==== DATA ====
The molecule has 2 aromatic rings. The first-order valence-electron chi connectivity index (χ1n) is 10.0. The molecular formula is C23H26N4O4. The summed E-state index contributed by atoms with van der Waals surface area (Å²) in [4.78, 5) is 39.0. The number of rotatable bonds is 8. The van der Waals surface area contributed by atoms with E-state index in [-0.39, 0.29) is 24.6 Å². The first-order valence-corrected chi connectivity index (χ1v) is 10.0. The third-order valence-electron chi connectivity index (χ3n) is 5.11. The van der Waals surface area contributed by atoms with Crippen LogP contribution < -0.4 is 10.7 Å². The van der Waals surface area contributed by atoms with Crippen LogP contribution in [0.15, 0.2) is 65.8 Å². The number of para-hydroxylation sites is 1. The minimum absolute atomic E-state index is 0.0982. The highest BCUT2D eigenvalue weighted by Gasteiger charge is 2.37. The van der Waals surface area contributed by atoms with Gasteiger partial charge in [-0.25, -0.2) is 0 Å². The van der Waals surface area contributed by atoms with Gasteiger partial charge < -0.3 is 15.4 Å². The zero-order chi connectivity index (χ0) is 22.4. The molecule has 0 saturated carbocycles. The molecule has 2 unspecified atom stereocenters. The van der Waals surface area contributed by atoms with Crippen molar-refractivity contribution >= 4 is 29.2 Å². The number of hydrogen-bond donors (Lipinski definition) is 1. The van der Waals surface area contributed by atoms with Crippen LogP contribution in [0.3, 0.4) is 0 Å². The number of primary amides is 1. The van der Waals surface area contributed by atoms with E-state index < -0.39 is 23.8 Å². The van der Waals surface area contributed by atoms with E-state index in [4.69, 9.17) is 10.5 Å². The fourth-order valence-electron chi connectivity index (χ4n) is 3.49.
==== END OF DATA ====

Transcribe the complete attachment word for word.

The molecule has 2 aromatic rings. The first-order valence-electron chi connectivity index (χ1n) is 10.0. The molecular formula is C23H26N4O4. The summed E-state index contributed by atoms with van der Waals surface area (Å²) in [4.78, 5) is 39.0. The number of rotatable bonds is 8. The van der Waals surface area contributed by atoms with E-state index in [-0.39, 0.29) is 24.6 Å². The first-order valence-corrected chi connectivity index (χ1v) is 10.0. The third-order valence-electron chi connectivity index (χ3n) is 5.11. The van der Waals surface area contributed by atoms with Crippen LogP contribution < -0.4 is 10.7 Å². The van der Waals surface area contributed by atoms with Crippen LogP contribution in [0.15, 0.2) is 65.8 Å². The number of para-hydroxylation sites is 1. The minimum absolute atomic E-state index is 0.0982. The highest BCUT2D eigenvalue weighted by Gasteiger charge is 2.37. The van der Waals surface area contributed by atoms with Gasteiger partial charge in [-0.25, -0.2) is 0 Å². The van der Waals surface area contributed by atoms with Gasteiger partial charge < -0.3 is 15.4 Å². The zero-order chi connectivity index (χ0) is 22.4. The molecule has 0 saturated carbocycles. The molecule has 2 unspecified atom stereocenters. The van der Waals surface area contributed by atoms with Crippen molar-refractivity contribution >= 4 is 29.2 Å². The number of hydrogen-bond donors (Lipinski definition) is 1. The van der Waals surface area contributed by atoms with Crippen LogP contribution in [0.3, 0.4) is 0 Å². The number of primary amides is 1. The van der Waals surface area contributed by atoms with E-state index < -0.39 is 23.8 Å². The van der Waals surface area contributed by atoms with E-state index in [4.69, 9.17) is 10.5 Å². The fourth-order valence-electron chi connectivity index (χ4n) is 3.49.